“To marry in order to enjoy oneself more will never work. To put marriage — union with the person you love — as your main aim, replacing everything else, is a big mistake. And it’s obvious if you think about it. The aim is marriage. Well, you get married, and then what? If you have no other aim in life before marriage, then later on it will be terribly difficult, almost impossible for the two of you to find one. It’s almost certain that if you have no common aim before marriage, nothing will bring you together afterwards, and you will always be falling out. Marriage only brings happiness when there is a single aim — people meet on the road and say, ‘Let’s walk on together’; ‘yes, let’s!’ and offer one another their hands — and not when people are attracted to one another and then both turn off the road in different directions
Life is neither a vale of tears nor a circus of entertainment. Life is a place of service, where one sometimes has occasion to put up with a lot that is hard, but more often to experience a great many joys. Only there can only be real joys when people themselves understand their life as service: have a definite aim in life outside themselves and their own personal happiness. Usually married people forget this completely.
Marriage and the birth of children offer so many joyful things to look forward to that it seems that these things actually constitute life itself, but this is a dangerous delusion. If parents live and produce children without also having a life purpose, there will be nothing to point their children to or guide them along the way. And then they will lose their human qualities as children and the happiness linked with them, and become pedigree cattle.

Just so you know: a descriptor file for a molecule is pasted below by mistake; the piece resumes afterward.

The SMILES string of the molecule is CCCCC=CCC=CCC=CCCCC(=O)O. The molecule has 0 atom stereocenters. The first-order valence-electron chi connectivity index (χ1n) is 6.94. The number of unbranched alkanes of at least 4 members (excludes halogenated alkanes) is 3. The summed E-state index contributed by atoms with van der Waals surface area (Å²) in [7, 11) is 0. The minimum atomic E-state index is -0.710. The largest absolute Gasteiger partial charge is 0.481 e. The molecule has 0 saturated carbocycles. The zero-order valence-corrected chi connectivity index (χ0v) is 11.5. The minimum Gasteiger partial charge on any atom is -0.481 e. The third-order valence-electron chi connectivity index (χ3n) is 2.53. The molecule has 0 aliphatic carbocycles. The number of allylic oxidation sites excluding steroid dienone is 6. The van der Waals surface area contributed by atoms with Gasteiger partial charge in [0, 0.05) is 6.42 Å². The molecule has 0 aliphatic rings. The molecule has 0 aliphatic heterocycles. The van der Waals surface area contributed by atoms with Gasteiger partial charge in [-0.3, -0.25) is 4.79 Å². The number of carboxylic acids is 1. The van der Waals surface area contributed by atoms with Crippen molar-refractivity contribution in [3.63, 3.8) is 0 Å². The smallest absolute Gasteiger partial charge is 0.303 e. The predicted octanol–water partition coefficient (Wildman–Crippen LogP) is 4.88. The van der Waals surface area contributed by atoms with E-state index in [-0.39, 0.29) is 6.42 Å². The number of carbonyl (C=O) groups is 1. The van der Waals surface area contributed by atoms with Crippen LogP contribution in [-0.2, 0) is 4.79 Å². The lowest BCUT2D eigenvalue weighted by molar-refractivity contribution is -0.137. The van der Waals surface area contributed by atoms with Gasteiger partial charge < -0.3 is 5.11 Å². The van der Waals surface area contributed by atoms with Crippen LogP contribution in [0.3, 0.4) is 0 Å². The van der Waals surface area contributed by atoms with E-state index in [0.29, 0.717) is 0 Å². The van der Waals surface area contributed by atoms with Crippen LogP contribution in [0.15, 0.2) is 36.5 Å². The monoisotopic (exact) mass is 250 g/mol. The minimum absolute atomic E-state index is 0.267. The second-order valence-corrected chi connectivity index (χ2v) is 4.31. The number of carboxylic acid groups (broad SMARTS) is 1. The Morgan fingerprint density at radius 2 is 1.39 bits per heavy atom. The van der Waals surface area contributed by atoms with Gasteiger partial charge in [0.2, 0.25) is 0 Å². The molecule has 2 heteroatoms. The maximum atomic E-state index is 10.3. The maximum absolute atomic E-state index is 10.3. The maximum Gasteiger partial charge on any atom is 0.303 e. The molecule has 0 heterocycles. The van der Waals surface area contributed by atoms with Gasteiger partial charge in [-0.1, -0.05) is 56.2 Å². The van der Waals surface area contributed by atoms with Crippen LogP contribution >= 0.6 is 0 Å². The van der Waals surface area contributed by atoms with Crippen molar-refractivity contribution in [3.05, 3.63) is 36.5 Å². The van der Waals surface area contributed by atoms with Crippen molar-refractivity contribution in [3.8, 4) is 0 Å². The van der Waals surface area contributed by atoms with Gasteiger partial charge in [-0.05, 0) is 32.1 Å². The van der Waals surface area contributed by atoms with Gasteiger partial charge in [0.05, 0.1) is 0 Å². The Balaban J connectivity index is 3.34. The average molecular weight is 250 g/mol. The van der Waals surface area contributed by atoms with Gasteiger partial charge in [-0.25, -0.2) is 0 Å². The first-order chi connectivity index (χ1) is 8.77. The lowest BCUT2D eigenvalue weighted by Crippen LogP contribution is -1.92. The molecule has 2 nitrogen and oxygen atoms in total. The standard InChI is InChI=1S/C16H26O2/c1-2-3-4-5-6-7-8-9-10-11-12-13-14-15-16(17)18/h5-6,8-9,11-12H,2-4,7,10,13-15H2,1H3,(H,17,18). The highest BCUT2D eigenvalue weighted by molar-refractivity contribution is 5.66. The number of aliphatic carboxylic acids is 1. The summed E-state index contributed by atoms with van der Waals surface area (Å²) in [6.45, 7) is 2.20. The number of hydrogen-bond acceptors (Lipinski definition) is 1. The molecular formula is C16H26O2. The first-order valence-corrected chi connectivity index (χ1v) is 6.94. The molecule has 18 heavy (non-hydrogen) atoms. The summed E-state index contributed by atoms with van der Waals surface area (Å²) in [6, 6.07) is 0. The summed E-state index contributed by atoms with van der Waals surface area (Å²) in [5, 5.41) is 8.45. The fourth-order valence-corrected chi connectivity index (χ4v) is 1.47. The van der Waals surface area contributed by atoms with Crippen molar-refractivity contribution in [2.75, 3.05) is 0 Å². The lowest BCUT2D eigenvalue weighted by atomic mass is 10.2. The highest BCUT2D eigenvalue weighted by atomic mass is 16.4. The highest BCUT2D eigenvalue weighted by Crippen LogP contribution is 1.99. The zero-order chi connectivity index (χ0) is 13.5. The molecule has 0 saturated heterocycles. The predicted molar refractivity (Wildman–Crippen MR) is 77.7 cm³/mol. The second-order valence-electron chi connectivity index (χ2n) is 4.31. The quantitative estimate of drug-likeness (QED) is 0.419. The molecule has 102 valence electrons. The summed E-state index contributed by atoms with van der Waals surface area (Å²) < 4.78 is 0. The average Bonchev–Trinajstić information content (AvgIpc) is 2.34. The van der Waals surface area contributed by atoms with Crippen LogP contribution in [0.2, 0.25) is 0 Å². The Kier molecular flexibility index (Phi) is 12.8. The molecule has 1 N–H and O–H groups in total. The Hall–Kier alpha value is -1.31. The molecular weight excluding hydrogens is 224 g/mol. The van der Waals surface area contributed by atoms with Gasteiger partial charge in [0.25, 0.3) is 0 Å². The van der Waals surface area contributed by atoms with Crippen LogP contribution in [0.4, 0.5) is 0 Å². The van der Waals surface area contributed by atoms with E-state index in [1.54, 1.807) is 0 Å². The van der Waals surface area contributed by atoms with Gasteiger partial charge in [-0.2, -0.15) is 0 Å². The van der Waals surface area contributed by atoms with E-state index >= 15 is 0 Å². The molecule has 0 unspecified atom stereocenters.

Those intending to marry, even if their life seems full, need more than ever to think and make clear to themselves what each of them is living for. And in order to do this, it’s necessary to think, and to think hard about the conditions one lives in and about one’s past, to evaluate what one considers to be important and unimportant in life and to find out what one really believes in — i.e. what one considers the invariable, indisputable truth, and what one will be guided by in life. Otherwise one does not truly know what he believes in, or whether one believes it or not.
If life is service, then the “good” consists of love. In order to love I must first train myself to require as little as possible from others. Unless I do this, I will be inclined not to love but to reproach. This demands a lot of work. Second, in order to love I must do something useful for others. This involves even more work. Lastly, it is necessary to learn gentleness, humility and the art of enduring unpleasant people and unpleasant things, and whenever possible not to offend. This requires the most work of all, and work that is non-stop, from waking up to going to sleep. But this is the most joyful sort of work.
When considering marriage, therefore, a couple needs to think and live as lovingly as possible so that they can find out whether they are really going along the same road and whether or not it’s good for them to give each other the hand. If they are sincere, the thought of marriage will lead them to what is higher, to find ways to bring more love and truth into the world. They will marry because it will enable them to attain this aim. But once having chosen what is higher, it will be necessary for them to put their whole heart and soul into it, not just a little bit of oneself; a little bit is no use!”
-Tolstoy (Personal Correspondence)
I continue to go. I move on after periods of time much too short. My heart and mind know that this can’t be kept up forever. Since my freshman year of college, I don’t think I’ve remained in any one place for more than six months.
This last leave was half voluntary. California’s Rim Fire, the fourth largest in state history pushed us from our jobs and living arrangements to safer ground- the Yosemite Valley. Our season was clearly over. We were given a choice: to take new positions with Delaware North, or get out of dodge. I chose the latter. This choice brought me to Los Angeles weeks before my scheduled arrival.
It’s been wonderful seeing my brother. He’s been super hospitable, generous with his time, space and resources. As an RA at the University of Southern California, full-time student and part-time IT guy, he has plenty asked of him. Despite that, he’s been willing to put up with me.
The city and campus are very impressive. I can feel that I don’t belong here though. In a couple weeks, it will again be time to move on.